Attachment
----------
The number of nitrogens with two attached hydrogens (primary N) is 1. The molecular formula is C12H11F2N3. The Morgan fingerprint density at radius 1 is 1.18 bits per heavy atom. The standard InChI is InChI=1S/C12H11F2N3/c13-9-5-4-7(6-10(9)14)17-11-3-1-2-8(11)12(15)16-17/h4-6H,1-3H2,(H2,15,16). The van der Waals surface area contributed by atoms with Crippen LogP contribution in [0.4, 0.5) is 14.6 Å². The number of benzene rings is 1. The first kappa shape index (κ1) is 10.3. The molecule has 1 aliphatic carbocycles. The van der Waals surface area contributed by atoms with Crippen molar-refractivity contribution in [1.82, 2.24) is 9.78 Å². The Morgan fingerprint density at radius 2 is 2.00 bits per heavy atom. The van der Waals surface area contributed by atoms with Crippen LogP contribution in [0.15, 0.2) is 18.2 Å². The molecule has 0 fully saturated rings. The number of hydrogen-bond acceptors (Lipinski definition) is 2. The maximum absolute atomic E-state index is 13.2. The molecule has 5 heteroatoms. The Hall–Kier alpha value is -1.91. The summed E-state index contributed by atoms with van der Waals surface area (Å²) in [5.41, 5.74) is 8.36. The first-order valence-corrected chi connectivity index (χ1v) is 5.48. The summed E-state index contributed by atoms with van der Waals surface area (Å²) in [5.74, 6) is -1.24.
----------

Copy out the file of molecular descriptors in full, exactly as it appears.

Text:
The number of nitrogens with two attached hydrogens (primary N) is 1. The molecular formula is C12H11F2N3. The Morgan fingerprint density at radius 1 is 1.18 bits per heavy atom. The standard InChI is InChI=1S/C12H11F2N3/c13-9-5-4-7(6-10(9)14)17-11-3-1-2-8(11)12(15)16-17/h4-6H,1-3H2,(H2,15,16). The van der Waals surface area contributed by atoms with Crippen LogP contribution in [0.4, 0.5) is 14.6 Å². The number of benzene rings is 1. The first kappa shape index (κ1) is 10.3. The molecule has 1 aliphatic carbocycles. The van der Waals surface area contributed by atoms with Crippen molar-refractivity contribution in [1.82, 2.24) is 9.78 Å². The Morgan fingerprint density at radius 2 is 2.00 bits per heavy atom. The van der Waals surface area contributed by atoms with Crippen LogP contribution in [0.15, 0.2) is 18.2 Å². The molecule has 0 fully saturated rings. The number of hydrogen-bond acceptors (Lipinski definition) is 2. The maximum absolute atomic E-state index is 13.2. The molecule has 5 heteroatoms. The Hall–Kier alpha value is -1.91. The summed E-state index contributed by atoms with van der Waals surface area (Å²) in [5.41, 5.74) is 8.36. The first-order valence-corrected chi connectivity index (χ1v) is 5.48. The summed E-state index contributed by atoms with van der Waals surface area (Å²) in [5.74, 6) is -1.24.